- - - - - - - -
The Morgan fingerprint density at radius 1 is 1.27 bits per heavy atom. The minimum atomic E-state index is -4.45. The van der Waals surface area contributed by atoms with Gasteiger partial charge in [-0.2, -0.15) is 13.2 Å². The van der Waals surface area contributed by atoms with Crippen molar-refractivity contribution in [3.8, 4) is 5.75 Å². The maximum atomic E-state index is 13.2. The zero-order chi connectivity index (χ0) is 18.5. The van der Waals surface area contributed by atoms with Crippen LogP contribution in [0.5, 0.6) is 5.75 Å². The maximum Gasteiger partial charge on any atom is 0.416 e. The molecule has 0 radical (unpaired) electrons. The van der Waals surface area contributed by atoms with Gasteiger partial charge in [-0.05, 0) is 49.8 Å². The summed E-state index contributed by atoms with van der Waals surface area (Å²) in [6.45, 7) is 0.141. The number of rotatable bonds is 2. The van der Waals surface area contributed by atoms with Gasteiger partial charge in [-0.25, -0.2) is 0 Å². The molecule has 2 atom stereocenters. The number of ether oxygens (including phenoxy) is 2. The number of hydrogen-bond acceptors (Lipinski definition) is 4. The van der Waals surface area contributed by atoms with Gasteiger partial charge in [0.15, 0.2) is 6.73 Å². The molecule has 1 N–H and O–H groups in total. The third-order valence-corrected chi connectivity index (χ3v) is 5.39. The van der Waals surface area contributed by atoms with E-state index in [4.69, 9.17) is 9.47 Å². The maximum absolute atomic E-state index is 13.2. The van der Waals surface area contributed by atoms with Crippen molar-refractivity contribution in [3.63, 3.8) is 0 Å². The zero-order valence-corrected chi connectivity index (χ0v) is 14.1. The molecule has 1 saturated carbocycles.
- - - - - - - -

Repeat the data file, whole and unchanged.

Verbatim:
The Morgan fingerprint density at radius 1 is 1.27 bits per heavy atom. The minimum atomic E-state index is -4.45. The van der Waals surface area contributed by atoms with Gasteiger partial charge in [-0.2, -0.15) is 13.2 Å². The van der Waals surface area contributed by atoms with Crippen molar-refractivity contribution in [3.8, 4) is 5.75 Å². The maximum atomic E-state index is 13.2. The zero-order chi connectivity index (χ0) is 18.5. The van der Waals surface area contributed by atoms with Crippen LogP contribution in [0.5, 0.6) is 5.75 Å². The maximum Gasteiger partial charge on any atom is 0.416 e. The molecule has 0 radical (unpaired) electrons. The van der Waals surface area contributed by atoms with Gasteiger partial charge in [-0.05, 0) is 49.8 Å². The summed E-state index contributed by atoms with van der Waals surface area (Å²) in [6.45, 7) is 0.141. The number of rotatable bonds is 2. The van der Waals surface area contributed by atoms with Gasteiger partial charge in [-0.25, -0.2) is 0 Å². The molecule has 2 atom stereocenters. The number of ether oxygens (including phenoxy) is 2. The number of hydrogen-bond acceptors (Lipinski definition) is 4. The van der Waals surface area contributed by atoms with Gasteiger partial charge in [0.15, 0.2) is 6.73 Å². The molecule has 1 N–H and O–H groups in total. The third-order valence-corrected chi connectivity index (χ3v) is 5.39. The van der Waals surface area contributed by atoms with E-state index in [4.69, 9.17) is 9.47 Å². The maximum absolute atomic E-state index is 13.2. The van der Waals surface area contributed by atoms with Crippen molar-refractivity contribution in [3.63, 3.8) is 0 Å². The zero-order valence-corrected chi connectivity index (χ0v) is 14.1. The molecule has 1 saturated carbocycles.